AppDividend
Latest Code Tutorials

# JavaScript Math cbrt() Function Example

JavaScript Math.cbrt() method is used to find the cube root of any number. The Math.cbrt() method can come handy in several programs involving mathematical calculations. The cbrt() is a static method of Math, and it can be used without creating an object.

## JavaScript Math cbrt()

Javascript Math.cbrt() function is an inbuilt function that is used to find the cube root of a number. Parameters: The Math.cbrt() function accepts a single parameter, which is simply a number whose cube root needs to find. It returns a cube root of the given number.

### Syntax

```Math.cbrt(x)
```

### Parameter(s)

The variable x, whose cube root value is to be determined.

### Return Value

The cube root value.

### Polyfill

```Math.cbrt = Math.cbrt || function(x) {
return Math.round(x<0?-Math.pow(-x,1/3):Math.pow(x,1/3));
};
```

See the following figure.

#### Note

1. For a positive finite argument x, cbrt(-x) gives the same value as -cbrt(x).
2. If the argument is negative infinity, then this method returns negative infinity.
3. If the argument is positive infinity, then this method returns positive infinity.
4. If the argument is positive zero or negative zero, then this method returns the same value that is passed.
5. If the passed value is not a valid number, the method returns NaN.
6. If the passed value is null, the method returns 0.

#### Compatibility(Version and above)

2. Firefox v25
3. Edge v12
4. Opera v25
5. Safari v8
6. Android webview
7. Chrome for Android v38
8. Firefox for Android v25
9. Opera for Android
10. Safari on iOS v8
11. Samsung Internet
12. Node.js v0.12

Non-compatible with: Internet Explorer

JavaScript version: ECMAScript 6

## JavaScript cbrt() example

The following code demonstrates the use of a JS cbrt() method.

See the following code.

```// example1.js

var a = 8;
var b = 27;
var c = 64;
var d = -64;

console.log(Math.cbrt(a));
console.log(Math.cbrt(b));
console.log(Math.cbrt(c));
console.log(Math.cbrt(d));```

#### Output

```node example1
2
3
4
-4
```

### Example 2

The following example demonstrates a case where the values other than valid numbers are passed.

```//example2.js

var a = "Hello, world";
var b;

console.log(Math.cbrt(a));
console.log(Math.cbrt(b));
```

#### Output

```node example2
NaN
NaN
```

### Example 3

The js cbrt() method cannot be used with complex arguments as only integer arguments are accepted.

```// example3.js

// Complex values cannot be passed as arguments as follows
// Since only integer arguments are accepted.

console.log(Math.cbrt(2 + i));
```

#### Output

```node example3
ReferenceError: i is not defined```

### Example 4

The following example demonstrates a use of polyfill for the Javascript cbrt() method.

```// example4.js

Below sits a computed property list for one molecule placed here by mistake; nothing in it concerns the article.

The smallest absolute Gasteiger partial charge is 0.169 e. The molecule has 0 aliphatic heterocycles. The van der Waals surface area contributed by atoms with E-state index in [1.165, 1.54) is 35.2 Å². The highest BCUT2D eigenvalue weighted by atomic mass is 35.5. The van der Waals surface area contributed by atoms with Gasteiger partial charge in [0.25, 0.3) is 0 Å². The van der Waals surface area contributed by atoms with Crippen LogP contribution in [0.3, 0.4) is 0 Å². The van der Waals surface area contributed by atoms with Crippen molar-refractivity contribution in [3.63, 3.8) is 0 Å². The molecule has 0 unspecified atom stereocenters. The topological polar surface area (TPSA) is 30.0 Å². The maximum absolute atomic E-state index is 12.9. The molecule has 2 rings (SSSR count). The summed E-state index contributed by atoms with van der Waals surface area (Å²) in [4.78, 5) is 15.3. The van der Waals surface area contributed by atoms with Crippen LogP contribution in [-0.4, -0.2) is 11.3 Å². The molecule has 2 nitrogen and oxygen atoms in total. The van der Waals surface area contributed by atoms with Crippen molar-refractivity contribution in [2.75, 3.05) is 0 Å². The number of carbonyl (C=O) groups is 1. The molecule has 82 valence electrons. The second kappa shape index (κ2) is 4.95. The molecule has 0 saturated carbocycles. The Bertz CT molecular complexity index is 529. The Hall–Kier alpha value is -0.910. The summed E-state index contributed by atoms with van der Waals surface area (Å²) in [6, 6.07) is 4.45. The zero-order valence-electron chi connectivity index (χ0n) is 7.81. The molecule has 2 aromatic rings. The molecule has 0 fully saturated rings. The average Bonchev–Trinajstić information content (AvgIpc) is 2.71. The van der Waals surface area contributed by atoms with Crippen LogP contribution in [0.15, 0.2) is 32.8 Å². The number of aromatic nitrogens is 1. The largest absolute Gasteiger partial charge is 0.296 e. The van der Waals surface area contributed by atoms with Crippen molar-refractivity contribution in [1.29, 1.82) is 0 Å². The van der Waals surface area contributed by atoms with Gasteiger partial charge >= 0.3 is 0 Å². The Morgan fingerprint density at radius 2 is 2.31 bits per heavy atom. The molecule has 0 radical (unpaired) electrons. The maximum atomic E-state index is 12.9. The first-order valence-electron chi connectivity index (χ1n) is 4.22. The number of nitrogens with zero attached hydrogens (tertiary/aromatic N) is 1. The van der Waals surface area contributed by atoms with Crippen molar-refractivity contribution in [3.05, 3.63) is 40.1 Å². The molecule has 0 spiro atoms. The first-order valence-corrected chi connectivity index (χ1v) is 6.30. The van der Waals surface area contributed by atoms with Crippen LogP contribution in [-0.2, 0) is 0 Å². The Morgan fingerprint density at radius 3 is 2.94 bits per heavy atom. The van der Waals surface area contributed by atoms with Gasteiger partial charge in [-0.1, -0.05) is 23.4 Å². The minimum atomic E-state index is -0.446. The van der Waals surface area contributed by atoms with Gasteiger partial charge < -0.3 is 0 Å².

var a = 8;
var b = 27;
var c = 64;
var d = -64;

function polyfill(x) {
return Math.round(x < 0 ? -Math.pow(-x, 1 / 3) : Math.pow(x, 1 / 3));
}

console.log(Math.cbrt(a));
console.log(Math.cbrt(b));
console.log(Math.cbrt(c));
console.log(Math.cbrt(d));
console.log();

console.log(polyfill(a));
console.log(polyfill(b));
console.log(polyfill(c));
console.log(polyfill(d));```

#### Output

```node example4
2
3
4
-4

2
3
4
-4
```

### Example 5

The following example demonstrates that for positive finite argument x,

The cbrt(-x) gives the same value as -cbrt(x).

See the following code.

```//example5.js

var x = 125;

console.log(Math.cbrt(-x));
console.log(-Math.cbrt(x));
```

#### Output

```node example5
5
5
```

### Example 6

The following example demonstrates that if negative infinity is passed as an argument, then the cbrt() method returns negative infinity.

See the following code.

```// example6.js

var a = Number.NEGATIVE_INFINITY;

console.log(Math.cbrt(a));
```

#### Output

```node example6
Infinity
```

### Example 7

The following example demonstrates that if positive infinity is passed as an argument, then this method returns positive infinity.

```// example7.js

var a = Number.POSITIVE_INFINITY;

console.log(Math.cbrt(a));
```

#### Output

```node example7
Infinity
```

### Example 8

The following example demonstrates that if positive or negative zero is passed as an argument, then this method returns zero with the same sign as the argument.

```// example8.js

var a = 0;
var b = -0;

console.log(Math.cbrt(a));
console.log(Math.cbrt(b));
```

#### Output

```node example8
0
-0
```

### Example 9

The following example demonstrates that if null is passed as an argument, then this method returns 0.

```// example9.js

var a = null;
var b = "";
var c = [];

console.log(Math.cbrt(a));
console.log(Math.cbrt(b));
console.log(Math.cbrt(c));
```

#### Output

```node example9
0
0
0
```